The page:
Tuesday, February 9th, 2016 @ 09:40 AM
Contributed by: Andy Updegrove
Views: 2,041

Courtesy Alexius Horatius/Wikimedia Commons - Creative Commons Attribution-Share Alike 3.0 Unported license.So far, the 2016 US presidential election has borne an eerie similarity to the plot of my book, The Lafayette Campaign, A Tale of Deception and Elections. Totally improbable candidates have shot to the top of the polls, and then succeeded in the Iowa caucuses. Which raises an interesting question: would you rather think that an election could be hacked, or that Americans really would vote in droves for someone like Donald Trump? If that’s too depressing a question to confront, you can escape from that disquieting reality for a few minutes by seeing how the New Hampshire primary unfolds in my book instead. Here goes.

 

 

Sunday, January 31st, 2016 @ 01:50 PM
Contributed by: Andy Updegrove
Views: 2,759

There’s a heart-warming story in the New York Times this morning that tells the tale of a brand new independent author with a flair for marketing who not only turns her first erotic novel into a best seller, but goes on to start her own imprint and build similar success for equally talented Indie authors who don’t have that special marketing gene. Great! you say? Well, maybe not so great.  Read on.

Monday, January 18th, 2016 @ 02:15 PM
Contributed by: Andy Updegrove
Views: 2,012

It seems as if more and more entrepreneurs are jumping into the book promotion e-newsletter business. The good news is that there are many services to choose from. Predictably, the bad news is that most produce few sales, and sometimes none at all. As with almost everything else in the self-publishing world, there’s no convenient source to consult to find out what works, and what doesn’t. In this post, I’ll provide the results of my own experiences as a starting point for others to work from. I’ll also provide advice on how to choose the services that may work best for you, and how to get accepted by the most competitive services.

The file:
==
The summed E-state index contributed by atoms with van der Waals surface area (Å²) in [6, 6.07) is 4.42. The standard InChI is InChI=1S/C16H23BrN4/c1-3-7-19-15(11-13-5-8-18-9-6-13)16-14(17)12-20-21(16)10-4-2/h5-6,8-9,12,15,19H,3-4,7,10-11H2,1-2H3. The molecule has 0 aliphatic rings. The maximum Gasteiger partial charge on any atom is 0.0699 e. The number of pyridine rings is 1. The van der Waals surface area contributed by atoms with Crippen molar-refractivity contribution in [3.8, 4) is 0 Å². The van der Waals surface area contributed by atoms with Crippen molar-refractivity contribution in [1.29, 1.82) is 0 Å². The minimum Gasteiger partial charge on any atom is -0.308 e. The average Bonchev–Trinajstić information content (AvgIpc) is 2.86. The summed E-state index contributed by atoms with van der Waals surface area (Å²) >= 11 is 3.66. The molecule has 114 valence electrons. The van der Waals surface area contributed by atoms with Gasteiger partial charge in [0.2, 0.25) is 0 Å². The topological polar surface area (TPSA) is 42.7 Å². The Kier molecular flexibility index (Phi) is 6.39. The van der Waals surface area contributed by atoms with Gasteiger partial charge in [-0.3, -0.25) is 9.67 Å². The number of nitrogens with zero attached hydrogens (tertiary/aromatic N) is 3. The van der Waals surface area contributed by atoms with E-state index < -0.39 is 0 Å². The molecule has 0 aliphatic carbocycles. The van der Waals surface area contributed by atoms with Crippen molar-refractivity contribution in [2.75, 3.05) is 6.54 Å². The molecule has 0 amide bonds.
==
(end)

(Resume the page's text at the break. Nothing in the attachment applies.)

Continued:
Sunday, December 27th, 2015 @ 04:40 PM
Contributed by: Andy Updegrove
Views: 1,686

Public Domain, courtesy Royal Armoury, Stockholm and Wikimedia CommonsThe desirability (or even the concept) of establishing a brand may not come naturally to many authors. Branding may appear to have nothing to do with authorship, or seem to cheapen the author's craft, or represent an intimidating task to carry out - or perhaps even all of the above. But for non-fiction writers, and particularly genre authors, a brand is an important and unique tool to forge and to hone.

Sunday, December 6th, 2015 @ 03:44 PM
Contributed by: Andy Updegrove
Views: 1,723

Courtesy Oregon State Transportation Department/Wikimedia Commons - Creative Commons Attribution 2.0 Generic license. 	When I released my first book four years ago, I wasn’t convinced I needed an author site. After all, an Amazon Author Page includes most of the basic elements needed to establish a web presence, and it’s free to boot. I decided to build one a simple WordPress one anyway for the experience I’d gain in doing so, and now it’s time for a major rebuild. Here’s why.